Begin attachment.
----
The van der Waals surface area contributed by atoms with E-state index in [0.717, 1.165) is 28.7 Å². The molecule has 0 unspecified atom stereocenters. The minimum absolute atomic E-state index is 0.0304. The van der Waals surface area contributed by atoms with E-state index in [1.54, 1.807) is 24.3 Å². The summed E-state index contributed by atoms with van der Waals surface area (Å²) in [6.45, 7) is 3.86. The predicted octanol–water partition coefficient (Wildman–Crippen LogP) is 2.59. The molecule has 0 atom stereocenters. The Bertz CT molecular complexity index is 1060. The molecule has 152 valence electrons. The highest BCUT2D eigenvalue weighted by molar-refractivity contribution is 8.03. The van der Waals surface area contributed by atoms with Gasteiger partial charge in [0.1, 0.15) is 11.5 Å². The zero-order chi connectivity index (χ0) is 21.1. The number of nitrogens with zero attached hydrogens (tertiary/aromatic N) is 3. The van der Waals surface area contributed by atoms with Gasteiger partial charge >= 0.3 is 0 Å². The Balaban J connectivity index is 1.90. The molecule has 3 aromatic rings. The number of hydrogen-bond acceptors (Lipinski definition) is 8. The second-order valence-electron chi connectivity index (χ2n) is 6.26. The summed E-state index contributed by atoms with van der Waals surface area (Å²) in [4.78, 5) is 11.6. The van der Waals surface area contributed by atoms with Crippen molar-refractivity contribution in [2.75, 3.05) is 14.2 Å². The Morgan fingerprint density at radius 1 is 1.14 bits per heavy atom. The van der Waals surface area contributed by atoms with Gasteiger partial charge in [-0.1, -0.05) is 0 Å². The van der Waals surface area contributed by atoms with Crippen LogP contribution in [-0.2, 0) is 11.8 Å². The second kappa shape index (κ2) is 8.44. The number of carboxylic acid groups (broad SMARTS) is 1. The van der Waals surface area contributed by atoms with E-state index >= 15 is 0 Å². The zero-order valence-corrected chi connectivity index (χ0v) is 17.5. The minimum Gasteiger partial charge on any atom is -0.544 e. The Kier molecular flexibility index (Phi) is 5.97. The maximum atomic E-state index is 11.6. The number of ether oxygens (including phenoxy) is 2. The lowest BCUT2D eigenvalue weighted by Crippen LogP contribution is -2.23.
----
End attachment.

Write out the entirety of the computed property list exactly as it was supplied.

The van der Waals surface area contributed by atoms with E-state index in [0.717, 1.165) is 28.7 Å². The molecule has 0 unspecified atom stereocenters. The minimum absolute atomic E-state index is 0.0304. The van der Waals surface area contributed by atoms with E-state index in [1.54, 1.807) is 24.3 Å². The summed E-state index contributed by atoms with van der Waals surface area (Å²) in [6.45, 7) is 3.86. The predicted octanol–water partition coefficient (Wildman–Crippen LogP) is 2.59. The molecule has 0 atom stereocenters. The Bertz CT molecular complexity index is 1060. The molecule has 152 valence electrons. The highest BCUT2D eigenvalue weighted by molar-refractivity contribution is 8.03. The van der Waals surface area contributed by atoms with Gasteiger partial charge in [0.1, 0.15) is 11.5 Å². The zero-order chi connectivity index (χ0) is 21.1. The number of nitrogens with zero attached hydrogens (tertiary/aromatic N) is 3. The van der Waals surface area contributed by atoms with Gasteiger partial charge >= 0.3 is 0 Å². The Balaban J connectivity index is 1.90. The molecule has 3 aromatic rings. The number of hydrogen-bond acceptors (Lipinski definition) is 8. The second-order valence-electron chi connectivity index (χ2n) is 6.26. The summed E-state index contributed by atoms with van der Waals surface area (Å²) in [4.78, 5) is 11.6. The van der Waals surface area contributed by atoms with Crippen molar-refractivity contribution in [2.75, 3.05) is 14.2 Å². The Morgan fingerprint density at radius 1 is 1.14 bits per heavy atom. The van der Waals surface area contributed by atoms with Gasteiger partial charge in [-0.1, -0.05) is 0 Å². The van der Waals surface area contributed by atoms with Crippen LogP contribution in [-0.2, 0) is 11.8 Å². The second kappa shape index (κ2) is 8.44. The number of carboxylic acid groups (broad SMARTS) is 1. The van der Waals surface area contributed by atoms with E-state index >= 15 is 0 Å². The zero-order valence-corrected chi connectivity index (χ0v) is 17.5. The minimum Gasteiger partial charge on any atom is -0.544 e. The Kier molecular flexibility index (Phi) is 5.97. The maximum atomic E-state index is 11.6. The number of ether oxygens (including phenoxy) is 2. The lowest BCUT2D eigenvalue weighted by Crippen LogP contribution is -2.23.